At the Values Voter Summit, order Newt Gingrich, pills the former House Speaker, argued that the greatest threat to America came from establishment elites. Gingrich warned with a straight face that the elites in Washington D.C. behave like Soviet occupiers, that they will allow sharia law to be imposed on America, and that elites in the media were working to suppress the opposition.
The message of Gingrich’s speech was: I’m not an elite, really! He wasted no time trying to establish his “grassroots” credentials, praising Sarah Palin and Jim DeMint, predicting that Christine O’Donnell was going to win her race, and even offering free advice on how to conduct campaign messaging “[Her Opponent] is the candidate of food stamps, she is the candidate of paychecks.”
But Gingrich doesn’t want to just play catch-up with Palin and DeMint, he wants to run for president so he needs to practice trying to connect with the audience with his own material. The problem is that Newt seems to have trouble suppressing his wonkyness. He spoke about the idea that “There are more of us then there are of them”, a quote that O’Donnell and other Tea Partiers invoke to argue that they are America’s true majority.
Newt agrees with this, but rather than just evoke the constitution, he embraces his inner policy wonk. A week ago, he endorsed Dinesh D’Souzza’s theory about Obama’s “anti-colonial world view.” At the Values Voter Summit, he endorsed Arthur Brooks book, “The Battle” which Gingrich says proves that there is a culture war being waged by a tiny elite (who don’t believe in capitalism) against the vast majority of freedom loving Americans.
Gingrich also said we need to “go back to the moral case for free enterprise.” While Gingrich said he was invoking Adam Smith’s “theory of moral sentiments”, intentionally or not, Gingrich is making an argument that is identical to one Ayn Rand made: that capitalism must be defended on moral grounds.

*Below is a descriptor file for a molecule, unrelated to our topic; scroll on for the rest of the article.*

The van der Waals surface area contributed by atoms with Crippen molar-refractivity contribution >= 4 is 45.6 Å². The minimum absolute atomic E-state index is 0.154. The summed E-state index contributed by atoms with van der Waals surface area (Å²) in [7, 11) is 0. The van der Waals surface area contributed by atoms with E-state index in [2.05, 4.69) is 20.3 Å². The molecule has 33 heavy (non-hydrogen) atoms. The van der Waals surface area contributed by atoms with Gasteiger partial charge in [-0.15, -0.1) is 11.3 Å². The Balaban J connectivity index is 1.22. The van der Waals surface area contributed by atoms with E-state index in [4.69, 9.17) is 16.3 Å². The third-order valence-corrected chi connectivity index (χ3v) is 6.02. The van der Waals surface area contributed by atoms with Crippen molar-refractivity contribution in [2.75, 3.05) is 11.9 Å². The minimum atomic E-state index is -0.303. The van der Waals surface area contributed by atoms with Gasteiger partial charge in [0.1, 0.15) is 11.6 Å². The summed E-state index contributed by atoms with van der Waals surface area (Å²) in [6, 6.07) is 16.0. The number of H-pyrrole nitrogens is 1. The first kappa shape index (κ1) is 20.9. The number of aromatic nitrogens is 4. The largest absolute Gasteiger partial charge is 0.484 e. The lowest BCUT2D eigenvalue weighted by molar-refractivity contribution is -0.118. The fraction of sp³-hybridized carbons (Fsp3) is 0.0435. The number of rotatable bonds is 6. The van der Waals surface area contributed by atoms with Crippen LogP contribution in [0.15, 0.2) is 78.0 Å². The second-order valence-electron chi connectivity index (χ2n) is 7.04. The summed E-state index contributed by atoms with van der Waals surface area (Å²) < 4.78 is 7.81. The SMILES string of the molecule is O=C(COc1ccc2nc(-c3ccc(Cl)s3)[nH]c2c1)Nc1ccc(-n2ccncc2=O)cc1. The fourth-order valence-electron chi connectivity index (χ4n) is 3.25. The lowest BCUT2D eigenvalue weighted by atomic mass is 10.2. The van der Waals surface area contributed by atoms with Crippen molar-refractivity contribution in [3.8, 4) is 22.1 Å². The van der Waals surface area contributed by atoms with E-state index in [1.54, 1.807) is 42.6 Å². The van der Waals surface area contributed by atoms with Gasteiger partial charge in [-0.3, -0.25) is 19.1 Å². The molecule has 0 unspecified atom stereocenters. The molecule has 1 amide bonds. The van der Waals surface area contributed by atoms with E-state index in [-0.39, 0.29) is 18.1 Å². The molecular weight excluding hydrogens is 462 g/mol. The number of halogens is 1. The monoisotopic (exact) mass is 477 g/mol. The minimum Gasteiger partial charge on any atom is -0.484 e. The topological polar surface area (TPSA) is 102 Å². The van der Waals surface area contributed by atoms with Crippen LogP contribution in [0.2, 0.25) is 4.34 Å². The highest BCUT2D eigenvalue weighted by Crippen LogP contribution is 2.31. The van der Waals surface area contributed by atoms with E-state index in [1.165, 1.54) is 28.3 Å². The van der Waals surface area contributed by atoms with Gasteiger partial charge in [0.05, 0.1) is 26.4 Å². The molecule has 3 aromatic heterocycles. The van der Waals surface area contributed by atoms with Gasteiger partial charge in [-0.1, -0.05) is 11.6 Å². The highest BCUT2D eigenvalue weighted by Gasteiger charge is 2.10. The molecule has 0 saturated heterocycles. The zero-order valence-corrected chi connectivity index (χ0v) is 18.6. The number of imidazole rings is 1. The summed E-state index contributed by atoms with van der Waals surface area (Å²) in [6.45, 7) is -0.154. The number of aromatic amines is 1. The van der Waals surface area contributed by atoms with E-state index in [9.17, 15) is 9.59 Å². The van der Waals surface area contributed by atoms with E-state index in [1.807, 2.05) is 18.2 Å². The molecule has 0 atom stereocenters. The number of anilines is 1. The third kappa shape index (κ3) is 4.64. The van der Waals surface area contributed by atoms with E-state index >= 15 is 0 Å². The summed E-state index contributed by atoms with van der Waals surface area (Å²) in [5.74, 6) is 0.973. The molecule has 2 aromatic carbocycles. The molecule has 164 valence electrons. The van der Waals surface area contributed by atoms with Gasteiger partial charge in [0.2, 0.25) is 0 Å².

In his speech, Gingrich spent some time on healthcare. He said that Kathleen Sebelius behaves in the spirit of the Soviet occupiers of Poland and that she should resign. But the meat of his speech would focus on the national security issues that he has been in the news for.
Newt argued that the “thought police” in the media had been working to suppress and twist his message on the “ground zero” mosque. In addition to being “totally opposed to any effort to impose sharia” in the United States, Newt felt the need to go one step further and call for a law to preemptively ban the recognition and practice of sharia law within the United States.
Gingrich also spoke about the three near-misses on domestic terrorism that have occurred on Obama’s watch: the Fort Hood shooting, the Christmas Day underwear bomber, and the Times Square bomber. The security component here was something he felt very comfortable talking about, and tied all these near masses back to the disconnect and apathy of the elites.
After his speech, it felt appropriate that Gingrich would end on two very ironic notes. He first pointed out that if all the grassroots candidates that the Tea Party backed win their general election, and get supported in future election cycles, they will eventually become the new elites. The Tea Party may discover that policy is not black and white when they have to start making it. He finally ended with a dream that the Democrats would lose the election and go into retirement to write their memoirs. As Gingrich noted, those who fail have the dignity to retire and make money on talk shows and as commentators. Gingrich would know.
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